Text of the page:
Colorado State cropping systems team reports yield potential, stand establishment for wheat trial plots

Recently the Colorado State University Extension’s cropping systems team traveled throughout eastern Colorado making stops at the Collaborative On-farm Trials. These are on-farm wheat variety trials that test newer wheat varieties. Approximately 15 wheat fields were inspected for production issues from Prowers County north to Sedgwick County.

South of I-70 wheat fields were noted lagging in maturity with stand establishment noted spotty. Plant growth stage was mostly in the joint stage with growing points found from the soil line to two inches above the soil surface. Recent precipitation has increased yield potential in southern wheat fields, however, drought damage has limited the upside potential.

Tillering was found reduced in number, and stands were thin in most fields. Maturity was approximately 10 days behind normal. In addition, brown wheat mite was found in all fields with varying populations. This pest reached economic treatment levels in some fields, while other fields pest numbers were below treatment criteria. Scouting for brown wheat mite is done by brushing wheat plants onto a white paper and observing mites. Heavy mite populations will stall wheat growth. However, a small amount of precipitation will control this pest as it is a dry weather wheat pest. Treatment costs are approximately $6 per acre, or the equivalent of one bushel of wheat at today’s prices.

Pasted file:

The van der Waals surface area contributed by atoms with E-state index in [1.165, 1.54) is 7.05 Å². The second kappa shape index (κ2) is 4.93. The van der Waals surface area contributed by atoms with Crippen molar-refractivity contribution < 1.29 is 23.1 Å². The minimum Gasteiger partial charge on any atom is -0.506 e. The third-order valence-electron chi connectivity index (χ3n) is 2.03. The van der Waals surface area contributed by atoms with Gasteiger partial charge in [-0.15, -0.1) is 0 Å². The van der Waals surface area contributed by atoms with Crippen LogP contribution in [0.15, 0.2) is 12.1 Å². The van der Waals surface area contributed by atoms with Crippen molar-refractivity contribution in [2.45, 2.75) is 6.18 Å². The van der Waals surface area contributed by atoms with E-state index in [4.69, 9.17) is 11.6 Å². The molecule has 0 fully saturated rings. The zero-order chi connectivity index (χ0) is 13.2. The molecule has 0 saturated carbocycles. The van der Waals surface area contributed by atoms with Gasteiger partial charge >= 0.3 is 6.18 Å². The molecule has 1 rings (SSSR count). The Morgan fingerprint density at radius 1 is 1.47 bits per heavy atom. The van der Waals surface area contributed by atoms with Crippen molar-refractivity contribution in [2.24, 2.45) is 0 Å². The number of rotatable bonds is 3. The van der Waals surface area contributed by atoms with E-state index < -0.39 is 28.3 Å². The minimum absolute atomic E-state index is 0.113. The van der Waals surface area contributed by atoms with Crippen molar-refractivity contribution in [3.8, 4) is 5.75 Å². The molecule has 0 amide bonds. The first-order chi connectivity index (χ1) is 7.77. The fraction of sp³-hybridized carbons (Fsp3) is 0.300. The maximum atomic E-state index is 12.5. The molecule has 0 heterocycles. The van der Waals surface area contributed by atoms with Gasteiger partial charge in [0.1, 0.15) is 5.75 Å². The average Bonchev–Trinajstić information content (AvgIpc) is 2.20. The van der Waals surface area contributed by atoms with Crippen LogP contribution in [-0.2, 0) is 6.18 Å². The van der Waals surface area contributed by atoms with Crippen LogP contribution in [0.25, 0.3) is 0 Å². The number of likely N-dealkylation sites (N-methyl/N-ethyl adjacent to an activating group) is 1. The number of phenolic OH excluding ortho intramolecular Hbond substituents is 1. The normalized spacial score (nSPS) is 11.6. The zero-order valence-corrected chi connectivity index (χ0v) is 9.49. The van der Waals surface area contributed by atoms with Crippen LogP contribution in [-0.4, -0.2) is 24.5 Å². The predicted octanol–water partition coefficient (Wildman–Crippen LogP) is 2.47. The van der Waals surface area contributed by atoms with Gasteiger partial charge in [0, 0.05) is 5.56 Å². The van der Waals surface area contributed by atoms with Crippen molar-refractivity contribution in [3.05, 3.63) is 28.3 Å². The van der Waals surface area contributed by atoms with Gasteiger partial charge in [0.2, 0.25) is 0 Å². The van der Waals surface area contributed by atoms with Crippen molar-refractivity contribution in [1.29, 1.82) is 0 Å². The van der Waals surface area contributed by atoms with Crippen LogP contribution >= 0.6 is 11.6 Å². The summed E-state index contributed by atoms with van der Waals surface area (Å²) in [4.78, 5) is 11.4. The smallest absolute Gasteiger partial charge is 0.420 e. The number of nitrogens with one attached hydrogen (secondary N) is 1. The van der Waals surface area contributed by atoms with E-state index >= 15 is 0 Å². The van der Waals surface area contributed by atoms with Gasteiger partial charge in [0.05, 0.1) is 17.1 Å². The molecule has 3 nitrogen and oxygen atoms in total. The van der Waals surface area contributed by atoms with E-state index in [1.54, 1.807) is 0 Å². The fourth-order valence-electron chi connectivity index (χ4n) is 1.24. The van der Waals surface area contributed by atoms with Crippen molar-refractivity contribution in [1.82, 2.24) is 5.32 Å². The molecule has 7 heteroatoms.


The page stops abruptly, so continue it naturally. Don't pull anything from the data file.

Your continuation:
In addition, locations south of I-70 also showed Russian Wheat Aphid damage, although at most locations, infestation levels were below treatment levels. This pest could continue to be problematic should weather patterns stay dry.

Disease activity was also found. Most fields had low levels of Tan Spot, a fungal wheat disease. This disease was not found advancing to upper leaves and should not be cause for concern if the weather turns warm and dry. In addition, a few fields showed symptoms of Barley yellow dwarf, a viral disease, however levels were low.

Wheat fields were also observed at locations north of I-70 with these fields showing much greater yield potential. Wheat stands were much better with active tillering occurring. Wheat growth stage from these fields were also behind long term normal and were found jointing with growing points near the soil surface to two inches above.

Wheat insect infestations found were much reduced in number with a few brown wheat mites and thrips observed. However, insect numbers were all well below treatment levels. Russian Wheat Aphid were also noticed, but below economic threshold treatment levels. Cutworm populations were not found at any location.

Disease activity was low with tan spot found. Stripe rust was not found in any field observed both from north and south locations. One field showed Cephalosporium stripe, a fungal disease, but it is not expected to be problematic.

Wheat yields are expected to be below normal at locations south of I-70 and near normal at locations north of I-70. No freeze damage was noticed in fields that were observed. No field observed had adequate subsoil moisture levels. As a result, timely early summer rainfall will be needed to get fields to normal yield levels.